Jacking in from FCC Port:

Washington, D.C. -- Forget everything you know about wireless communications. The rules just changed overnight. By a 2-1 vote, the FCC Thursday voted to carve up 120 MHz of spectrum in 7 blocks of 30,20,10 MHz in the hopes it will spawn whole new technologies under the banner of so-called "personal communications services" or simply, PCS.

This spectrum allotment is 4 times the amount of spectrum cut loose 10 years for the cellular industry. That was small time. We're talking spectrum land rush here.

"If history remembers anything this little agency does, it will remember what we're done here today to change the future of communications for all Americans," said Commissioner Ervin Duggan. He wasn't joking.

Here's how the spectrum breaks out: 2 30 MHz licenses within each of the 47 Major Trading Areas (MTAs); one 20 MHz license in each Basic Trading Area (BTA) and 4 10 MHz blocks in each BTA.

The spectrum allotment resolves a long, torturous lobbying battle that's been waged here over the course of the last six months. And the decisions weren't even final until 1:30 this morning when the FCC staff put the final touches its plan and bagged it for the night, hoping to grab a few hours of sleep.

The battle had been between groups pushing for allotments of 40 MHz blocks, 2 in each license area and others lobbying for 5 or more licenses at 20 MHz each. The most vocal backer of the latter plan had been the cellular industry. "Looks like the good guys won one," said Ron Nessen, vp of communications for the Cellular Telecommunications Industry Assn. (For the politically impaired, that's the same Ron Nessen that served as White House Press Secretary under President Ford.)

But what the hell is an MTA and BTA? Good question; convoluted answer. (Here's where a hyper-link to a bitmapped image file would be handy... maybe that will come with PCS...)

MTAs/BTAs were defined by Rand McNally. There are 47 MTAs and they cover the entire country; where ever you live, you're located in one of those 47. The boundaries are logical, at least they were in the 1950's when they were created to define areas of dominant influence for newspaper distribution. Today they don't mean shit.

Of course, where ever you live, you're also located in a BTA. You following this? There are 487 BTA's and each is located within an MTA. BTAs were, supposedly, defined by commuting patterns.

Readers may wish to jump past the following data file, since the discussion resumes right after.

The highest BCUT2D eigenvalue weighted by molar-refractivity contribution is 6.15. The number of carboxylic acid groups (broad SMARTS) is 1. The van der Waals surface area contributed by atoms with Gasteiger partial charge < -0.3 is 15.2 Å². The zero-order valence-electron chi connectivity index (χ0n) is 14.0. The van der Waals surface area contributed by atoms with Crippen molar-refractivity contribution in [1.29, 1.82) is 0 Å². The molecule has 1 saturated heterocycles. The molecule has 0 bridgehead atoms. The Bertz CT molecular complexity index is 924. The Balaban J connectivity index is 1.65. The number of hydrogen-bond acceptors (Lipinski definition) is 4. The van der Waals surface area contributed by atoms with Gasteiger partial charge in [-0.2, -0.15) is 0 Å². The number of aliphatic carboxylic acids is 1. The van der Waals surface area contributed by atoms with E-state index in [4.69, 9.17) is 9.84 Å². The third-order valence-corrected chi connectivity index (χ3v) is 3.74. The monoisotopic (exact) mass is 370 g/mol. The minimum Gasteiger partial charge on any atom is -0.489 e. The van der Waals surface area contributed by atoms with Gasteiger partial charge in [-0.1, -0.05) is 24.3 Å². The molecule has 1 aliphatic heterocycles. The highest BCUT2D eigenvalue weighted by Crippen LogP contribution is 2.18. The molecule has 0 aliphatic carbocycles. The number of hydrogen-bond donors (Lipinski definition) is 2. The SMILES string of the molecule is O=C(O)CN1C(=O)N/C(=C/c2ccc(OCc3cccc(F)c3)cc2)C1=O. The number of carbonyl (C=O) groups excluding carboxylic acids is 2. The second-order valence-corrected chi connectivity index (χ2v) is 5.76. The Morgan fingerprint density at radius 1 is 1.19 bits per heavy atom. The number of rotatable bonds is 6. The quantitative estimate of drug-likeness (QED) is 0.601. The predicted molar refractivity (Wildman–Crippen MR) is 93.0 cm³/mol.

Here's how the San Francisco MTA breaks out: A PCS 30 MHz licensee would be responsible for serving S.F. and Sacramento. So far, so good. However, Eureka, Redding, Fresno and Visalia are also located in that MTA. It gets better: Reno is also in the S.F. MTA as are some 4 Nevada counties to the East of Reno.

Now, if you're a PCS licensee, how quick are you going to build up those rural Nevada properties? I thought so. These folks are shit out of luck... unless of course, the BTA licensees are able to provide service to you; there are 13 BTAs located within the S.F. MTA.

This subject very much concerned Commissioner Andrew Barrett, the lone dissenting vote. He said that banks wouldn't want to lend to the BTA licensees because they would be less viable.

Why? More pieces of the puzzle: The rules for who can gobble up this spectrum and who can't also effect the way the PCS landscape will eventually be shaped. For example, a cellular company can't bid on the "big PCS" 30 MHz license if they serve more than 10% of the population within that area. They can, however, bid for a one of the 10 MHz BTA licenses. Cellular's biggest concern was that they weren't going to be allowed to bid on any spectrum, so they consider even 10 MHz a win. (And because PCS will be all digital technology, as opposed to cellular's mainly analog, this 10 MHz of spectrum coughs up the equivalent of cellular's 25 MHz of analog spectrum.)

Now, 10 MHz of spectrum might not seem like much, but remember, cellular owners have 25 MHz each and there's 2 in every market (which are defined differently than MTA/BTAs, but I digress...) The Commission is allowing bidders to aggregate spectrum. That means different companies can buy up spectrum blocks and then combine them into one huge block, not amounting to more than 40 MHz per market.